Osborn parnes model of creative problem solving or cps
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Osborn-Parnes model of Creative Problem Solving (or CPS). Developed by Alex Osborn & Dr. Sidney Parnes. Originally approached business problems with greater imagination Step-by-step method (6 steps). OFPISA O bjective Finding F act Finding P roblem Finding I dea Finding

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Osborn-Parnes model of Creative Problem Solving (or CPS)

  • Developed by Alex Osborn & Dr. Sidney Parnes.

  • Originally approached business problems with greater imagination

  • Step-by-step method (6 steps)


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OFPISA

  • Objective Finding

  • Fact Finding

  • Problem Finding

  • Idea Finding

  • Solution Finding

  • Acceptance Finding


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Step 1: brainstorm and select process;Objective Finding

  • Narrow focus of the problem

  • Diverge for concerns, challenges


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Step 2: brainstorm and select process;Fact Finding

  • Collect all relevant information related to the problem


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Step 3: brainstorm and select process;Problem Finding

  • Rephrasing the problem to one which makes more solutions

  • “In What Ways Might We …”


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Step 4: brainstorm and select process;Idea Finding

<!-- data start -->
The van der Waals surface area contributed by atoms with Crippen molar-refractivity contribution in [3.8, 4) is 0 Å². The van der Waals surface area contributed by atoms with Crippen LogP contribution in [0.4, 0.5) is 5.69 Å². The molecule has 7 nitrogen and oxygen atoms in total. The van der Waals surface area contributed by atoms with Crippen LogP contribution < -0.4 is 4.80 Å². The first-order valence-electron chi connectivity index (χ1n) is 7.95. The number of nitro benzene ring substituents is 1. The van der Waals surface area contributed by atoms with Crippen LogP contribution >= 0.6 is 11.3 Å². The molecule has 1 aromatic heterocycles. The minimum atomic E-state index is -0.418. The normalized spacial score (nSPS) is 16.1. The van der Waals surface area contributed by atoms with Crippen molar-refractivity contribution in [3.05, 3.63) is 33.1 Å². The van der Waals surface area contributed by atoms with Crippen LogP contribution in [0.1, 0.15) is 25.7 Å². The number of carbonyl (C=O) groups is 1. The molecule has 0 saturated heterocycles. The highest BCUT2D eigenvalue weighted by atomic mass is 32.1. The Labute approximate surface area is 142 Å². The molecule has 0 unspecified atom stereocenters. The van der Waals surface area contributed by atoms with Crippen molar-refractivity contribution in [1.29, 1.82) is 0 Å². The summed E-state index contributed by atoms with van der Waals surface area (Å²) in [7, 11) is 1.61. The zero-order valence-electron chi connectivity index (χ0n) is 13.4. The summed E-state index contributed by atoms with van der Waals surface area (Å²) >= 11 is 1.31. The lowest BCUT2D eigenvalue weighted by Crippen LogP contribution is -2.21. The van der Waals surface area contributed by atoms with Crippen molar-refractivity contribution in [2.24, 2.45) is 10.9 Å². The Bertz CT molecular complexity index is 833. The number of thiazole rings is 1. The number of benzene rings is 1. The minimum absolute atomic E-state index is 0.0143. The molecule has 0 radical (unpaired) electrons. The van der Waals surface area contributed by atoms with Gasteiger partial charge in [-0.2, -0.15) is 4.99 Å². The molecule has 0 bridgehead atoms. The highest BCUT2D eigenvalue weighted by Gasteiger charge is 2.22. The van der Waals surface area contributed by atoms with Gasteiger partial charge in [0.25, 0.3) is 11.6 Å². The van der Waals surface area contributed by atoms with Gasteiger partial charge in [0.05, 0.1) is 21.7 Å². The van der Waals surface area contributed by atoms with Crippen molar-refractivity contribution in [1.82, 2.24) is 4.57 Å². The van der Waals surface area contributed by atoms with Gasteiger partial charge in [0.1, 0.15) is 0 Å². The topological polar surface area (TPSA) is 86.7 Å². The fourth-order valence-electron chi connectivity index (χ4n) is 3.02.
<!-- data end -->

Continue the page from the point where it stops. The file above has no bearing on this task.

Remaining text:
• List all possible ideas that might be solutions to the problem

  • A brainstorming step


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Step 5: brainstorm and select process;Solution Finding

  • Diverging and converging thinking process

  • Evaluate the ideas with the greatest potential

  • Evaluation criteria: evidence-based, scientific, practical, cost-effective


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Step 6: brainstorm and select process;Acceptance Finding

  • Consensus on the action plans

  • 5W’s and H checklist

    (Who, What, When, Why, Where, How much, How long)


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Reference: brainstorm and select process;

http://www.ctp.bilkent.edu.tr/~cte206/cps.pdf

http://www.m1creativity.co.uk/cps.htm


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Discover Curriculum Model brainstorm and select process;(June Maker)

  • Developing students’ strengths and creativity through varied opportunities for real-world problem solving


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http://discover.arizona.edu/problem_solving.htm brainstorm and select process;


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  • Type 1: The problem is simple, closed, and known to both the presenter and the solver. The method, also, is known to the presenter and to the solver. The solution is known to the presenter but must be derived by the solver.

    Example:“Solve 3 + 4.” The problem is clearly defined. The method is addition, and the solver need only determine that “7” is the correct answer.


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  • Type 5: The presenter and the solver.problem(s), method(s), and solution(s)—all of which are completely open-ended and complex—are ill defined, for both the presenter and the solver.


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